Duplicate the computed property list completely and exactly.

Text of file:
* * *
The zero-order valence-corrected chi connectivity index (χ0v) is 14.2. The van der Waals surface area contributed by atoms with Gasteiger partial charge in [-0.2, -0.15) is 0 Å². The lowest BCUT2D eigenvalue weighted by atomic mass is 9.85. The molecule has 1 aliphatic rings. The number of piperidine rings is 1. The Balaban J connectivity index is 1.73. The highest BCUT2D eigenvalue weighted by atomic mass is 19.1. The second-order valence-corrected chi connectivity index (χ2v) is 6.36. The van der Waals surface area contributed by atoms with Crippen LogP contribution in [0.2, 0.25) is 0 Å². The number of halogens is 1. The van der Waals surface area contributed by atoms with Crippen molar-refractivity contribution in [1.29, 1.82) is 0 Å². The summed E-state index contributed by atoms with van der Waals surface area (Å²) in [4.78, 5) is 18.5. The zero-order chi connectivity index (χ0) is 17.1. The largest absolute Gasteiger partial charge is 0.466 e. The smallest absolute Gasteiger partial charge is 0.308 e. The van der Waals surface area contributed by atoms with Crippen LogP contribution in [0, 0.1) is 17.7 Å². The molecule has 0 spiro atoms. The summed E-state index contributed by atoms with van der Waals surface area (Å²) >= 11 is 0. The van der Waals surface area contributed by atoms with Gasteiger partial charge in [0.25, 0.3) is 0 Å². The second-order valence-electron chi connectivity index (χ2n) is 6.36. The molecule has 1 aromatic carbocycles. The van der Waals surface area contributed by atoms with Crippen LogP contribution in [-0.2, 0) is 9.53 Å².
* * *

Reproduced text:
The zero-order valence-corrected chi connectivity index (χ0v) is 14.2. The van der Waals surface area contributed by atoms with Gasteiger partial charge in [-0.2, -0.15) is 0 Å². The lowest BCUT2D eigenvalue weighted by atomic mass is 9.85. The molecule has 1 aliphatic rings. The number of piperidine rings is 1. The Balaban J connectivity index is 1.73. The highest BCUT2D eigenvalue weighted by atomic mass is 19.1. The second-order valence-corrected chi connectivity index (χ2v) is 6.36. The van der Waals surface area contributed by atoms with Crippen LogP contribution in [0.2, 0.25) is 0 Å². The number of halogens is 1. The van der Waals surface area contributed by atoms with Crippen molar-refractivity contribution in [1.29, 1.82) is 0 Å². The summed E-state index contributed by atoms with van der Waals surface area (Å²) in [4.78, 5) is 18.5. The zero-order chi connectivity index (χ0) is 17.1. The largest absolute Gasteiger partial charge is 0.466 e. The smallest absolute Gasteiger partial charge is 0.308 e. The van der Waals surface area contributed by atoms with Crippen LogP contribution in [0, 0.1) is 17.7 Å². The molecule has 0 spiro atoms. The summed E-state index contributed by atoms with van der Waals surface area (Å²) >= 11 is 0. The van der Waals surface area contributed by atoms with Gasteiger partial charge in [0.25, 0.3) is 0 Å². The second-order valence-electron chi connectivity index (χ2n) is 6.36. The molecule has 1 aromatic carbocycles. The van der Waals surface area contributed by atoms with Crippen LogP contribution in [-0.2, 0) is 9.53 Å².